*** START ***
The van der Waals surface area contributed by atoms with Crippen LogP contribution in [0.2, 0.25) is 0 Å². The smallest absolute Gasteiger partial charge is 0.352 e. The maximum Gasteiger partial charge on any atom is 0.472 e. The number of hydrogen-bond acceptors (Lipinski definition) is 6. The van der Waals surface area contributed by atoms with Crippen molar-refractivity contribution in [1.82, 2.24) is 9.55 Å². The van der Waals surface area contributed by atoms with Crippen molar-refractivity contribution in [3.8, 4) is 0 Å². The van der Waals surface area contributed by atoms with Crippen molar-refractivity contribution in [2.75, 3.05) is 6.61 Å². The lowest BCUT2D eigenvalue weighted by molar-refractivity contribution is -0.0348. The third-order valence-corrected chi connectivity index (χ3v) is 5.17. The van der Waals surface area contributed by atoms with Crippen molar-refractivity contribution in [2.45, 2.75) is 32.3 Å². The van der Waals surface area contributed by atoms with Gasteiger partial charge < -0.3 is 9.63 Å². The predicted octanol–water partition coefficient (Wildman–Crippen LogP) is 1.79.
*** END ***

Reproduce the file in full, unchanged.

The van der Waals surface area contributed by atoms with Crippen LogP contribution in [0.2, 0.25) is 0 Å². The smallest absolute Gasteiger partial charge is 0.352 e. The maximum Gasteiger partial charge on any atom is 0.472 e. The number of hydrogen-bond acceptors (Lipinski definition) is 6. The van der Waals surface area contributed by atoms with Crippen molar-refractivity contribution in [1.82, 2.24) is 9.55 Å². The van der Waals surface area contributed by atoms with Crippen molar-refractivity contribution in [3.8, 4) is 0 Å². The van der Waals surface area contributed by atoms with Crippen molar-refractivity contribution in [2.75, 3.05) is 6.61 Å². The lowest BCUT2D eigenvalue weighted by molar-refractivity contribution is -0.0348. The third-order valence-corrected chi connectivity index (χ3v) is 5.17. The van der Waals surface area contributed by atoms with Crippen molar-refractivity contribution in [2.45, 2.75) is 32.3 Å². The van der Waals surface area contributed by atoms with Gasteiger partial charge < -0.3 is 9.63 Å². The predicted octanol–water partition coefficient (Wildman–Crippen LogP) is 1.79.